Takeya herself not only recruits for the SCA, but was also an active member of the organization for a number of years. After college, she took advantage of the many employment positions available and has by now served as a crew leader in Nevada, an intern at Grand Teton National Park in Wyoming, a coordinator with the National Park Service Academy in Alaska, and a ton more. She is simply brimming with experience, and her passion for it was evident during her talk.
Takeya gave us a detailed tour of the SCA website, including how to search for positions, how to interpret those visible positions, and how to apply for them. The options are broken down by age range and you can find those descriptions here. (Most students end up looking at the Individual Internships in the Young Adult (18+) category).
The site is relatively easy to navigate: you simply narrow the search options here, depending on your particular location and timing preferences. Press Search, and then voilà! An old-growth forest of beautiful, once-in-a-lifetime experiences intended to give you the skills to become the next environmental activist, EPA scientist, or parks & rec director (hello, Leslie Knope) awaits your discovery.
Once you fill out the general application, you can apply it to any 20 of these aforementioned opportunities, at which point the SCA will work to match you with the option that best fits your experience level, relevant academic coursework, and other factors. Takeya’s tips: 1) Note when an opportunity says “Hot”– this means employers want to fill spots quickly, so you have a better chance of getting one of these, and 2) Note when an opportunity says “Local Applicants Only”– this means there will be no stipend provided because interns are expected to commute from their houses (AKA, if you don’t live nearby, probably don’t apply).
So, go, follow your dreams! Apply for the Grand Canyon or Alaska or maybe somewhere right in your backyard! The SCA awaits!
You can also watch Takeya’s talk here.
Why does UD need an Office of Sustainability and how do we get one?
Last Wednesday, October 29th, we learned just that when we held our first Green Liaisons Luncheon of the semester. Our guest speakers were Becky Bronstein, a senior and member of the Blue Hen Leadership Program, Student Government Association, and the Sustainability Task Force, and Cesar Caro, a grad student and member of the Grad Student Government. Both Becky and Cesar have been involved with numerous other environmental activities on campus, but one of their biggest passion projects together, as we learned at the Luncheon, is that of the creation of an Office of Sustainability on campus.
A Bit of History
In the summer of 2013, shocked by the fact that UD did not yet have an Office of Sustainability, a small team of students that included Becky and Cesar set out to change that. A student named Grace Relf drafted a 27-page proposal for the Office, which led to a series of meetings held between this group of concerned students and UD’s Provost and Executive VP.
Taking into account the University’s feedback, Becky, Cesar, and Grace began conducting a comprehensive assessment of student and faculty support for the Office: they met with Facilities, Housing, DENIN, and professors, and then held a student poll, which showed 91% of those asked in support.
Knowing then that their efforts were worthwhile in the eyes of the UD community, this student team pressed on and proceeded to develop a plan for both funding and structure for the Office.
Funding would be done by phased implementation, which would mean having one employee (the Director of Office) for a period of time. This employee, however, would immediately have one Graduate Fellow and a few undergrad interns. Eventually, the people employed would expand to include a variety of more specialized project managers under the Director. The money would come from a combo of grants and business partnerships.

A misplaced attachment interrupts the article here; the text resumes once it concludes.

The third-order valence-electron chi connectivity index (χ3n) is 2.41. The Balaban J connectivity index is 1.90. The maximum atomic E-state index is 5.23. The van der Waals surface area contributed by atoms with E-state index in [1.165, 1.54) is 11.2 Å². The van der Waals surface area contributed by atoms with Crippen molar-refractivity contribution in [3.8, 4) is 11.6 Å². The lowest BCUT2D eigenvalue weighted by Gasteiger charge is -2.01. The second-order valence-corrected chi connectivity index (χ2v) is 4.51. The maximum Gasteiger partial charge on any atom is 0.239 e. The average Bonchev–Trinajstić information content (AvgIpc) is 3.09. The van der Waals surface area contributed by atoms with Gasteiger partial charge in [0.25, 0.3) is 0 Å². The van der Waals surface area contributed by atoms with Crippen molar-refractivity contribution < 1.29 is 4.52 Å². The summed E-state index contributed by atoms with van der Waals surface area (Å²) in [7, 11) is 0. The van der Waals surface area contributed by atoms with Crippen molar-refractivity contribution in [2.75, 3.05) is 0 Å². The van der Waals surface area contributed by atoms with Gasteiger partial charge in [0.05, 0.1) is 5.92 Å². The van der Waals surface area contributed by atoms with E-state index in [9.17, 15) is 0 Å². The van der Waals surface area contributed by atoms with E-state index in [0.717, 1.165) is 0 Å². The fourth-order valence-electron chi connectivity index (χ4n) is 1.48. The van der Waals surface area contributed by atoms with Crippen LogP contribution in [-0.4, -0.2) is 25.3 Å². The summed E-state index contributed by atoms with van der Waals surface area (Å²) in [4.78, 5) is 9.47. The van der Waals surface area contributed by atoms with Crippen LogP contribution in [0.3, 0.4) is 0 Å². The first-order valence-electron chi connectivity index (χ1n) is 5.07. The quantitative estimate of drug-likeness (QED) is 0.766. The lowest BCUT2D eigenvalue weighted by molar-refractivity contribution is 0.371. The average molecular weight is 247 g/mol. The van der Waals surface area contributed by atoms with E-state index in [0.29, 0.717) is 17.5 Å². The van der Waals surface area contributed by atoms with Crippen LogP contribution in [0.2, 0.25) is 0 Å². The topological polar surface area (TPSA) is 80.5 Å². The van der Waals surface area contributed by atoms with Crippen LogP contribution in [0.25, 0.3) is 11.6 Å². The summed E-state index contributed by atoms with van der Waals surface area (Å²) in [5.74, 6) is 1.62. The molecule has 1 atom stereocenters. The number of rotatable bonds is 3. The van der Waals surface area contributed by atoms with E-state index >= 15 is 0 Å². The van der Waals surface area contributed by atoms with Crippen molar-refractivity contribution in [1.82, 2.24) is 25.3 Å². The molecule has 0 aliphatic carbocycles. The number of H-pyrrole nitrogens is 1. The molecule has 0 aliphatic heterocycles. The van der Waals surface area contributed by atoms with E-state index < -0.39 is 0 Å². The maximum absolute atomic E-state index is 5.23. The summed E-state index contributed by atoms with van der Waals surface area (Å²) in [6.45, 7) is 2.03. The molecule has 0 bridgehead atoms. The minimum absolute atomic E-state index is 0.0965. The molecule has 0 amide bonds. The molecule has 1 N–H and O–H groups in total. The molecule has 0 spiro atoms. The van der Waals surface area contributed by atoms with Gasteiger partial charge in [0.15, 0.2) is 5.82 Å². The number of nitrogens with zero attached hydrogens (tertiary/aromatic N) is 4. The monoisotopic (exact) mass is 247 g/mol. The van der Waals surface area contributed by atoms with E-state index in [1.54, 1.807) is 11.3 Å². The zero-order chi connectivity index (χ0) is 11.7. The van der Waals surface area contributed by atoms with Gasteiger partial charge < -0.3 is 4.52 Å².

The structure of the Office would be the following: within the Office itself would be one Director who oversees the Sustainability Task Force, student-led Green Senate, and various Project Managers. Outside of the Office–but still related–would be a Sustainability Planning Committee, comprised of various important players throughout the University, such as the VP for Facilities, VP of Student Life, and Energy Manager, who would all work to advise and monitor those within the actual Office.
On the Agenda
Becky and Cesar now are looking to write a two-pager in continuation of their work on planning the Office, and then meet again with the Provost and Executive VP. Otherwise, however, they welcome any help or ideas from students and faculty who are interested. This initiative is so significant because an Office could be the kind of body that could prevent another deal like the Power Plant from even being discussed.
Questions or want to get involved? Talk to Becky at firstname.lastname@example.org or Cesar at email@example.com!
And watch them present at the Lunch here.
Join fellow Newark residents tomorrow, September 13th, as they explore the fifteen “certified backyard habitats” of Newark that were newly recognized as such by the National Wildlife Federation.
Each of these local backyards has been specifically designed to provide food, water, shelter, and protection for a variety of birds and animals. Owners have worked for years to attain this status, and they will now open their yards for tours. The tour tomorrow will be self-guided, last from 10am to 2pm, and begin at the Unitarian Universalist Fellowship of Newark on 420 Willa Road.
A $20 donation is suggested, which will go toward improving habitats in city parks around Newark.
More info can be found here: http://www.newarkpostonline.com/news/article_18dfcb24-0439-535e-bee2-93834af4a1ca.html.
Photo credit: ourhabitatgarden.org.
Earth Week 2014 kicked off last week with a wonderful performance from Climbing PoeTree. The Earth Week committee has many more great events planned for the university community. Inspired by the original Earth Day in 1970, UD is putting environmental concerns front and center through teach-ins, discussions, and other educational opportunities and events.
To learn more about the events scheduled from April 21 through April 27, please visit: http://www.udel.edu/earthweek/.
Green Liaisons will have a presence at the Green Expo on Thursday, April 24 and we will be having our monthly luncheon on April 25 at noon in the Perkins Alumni Lounge. More details to come!
Happy Earth Day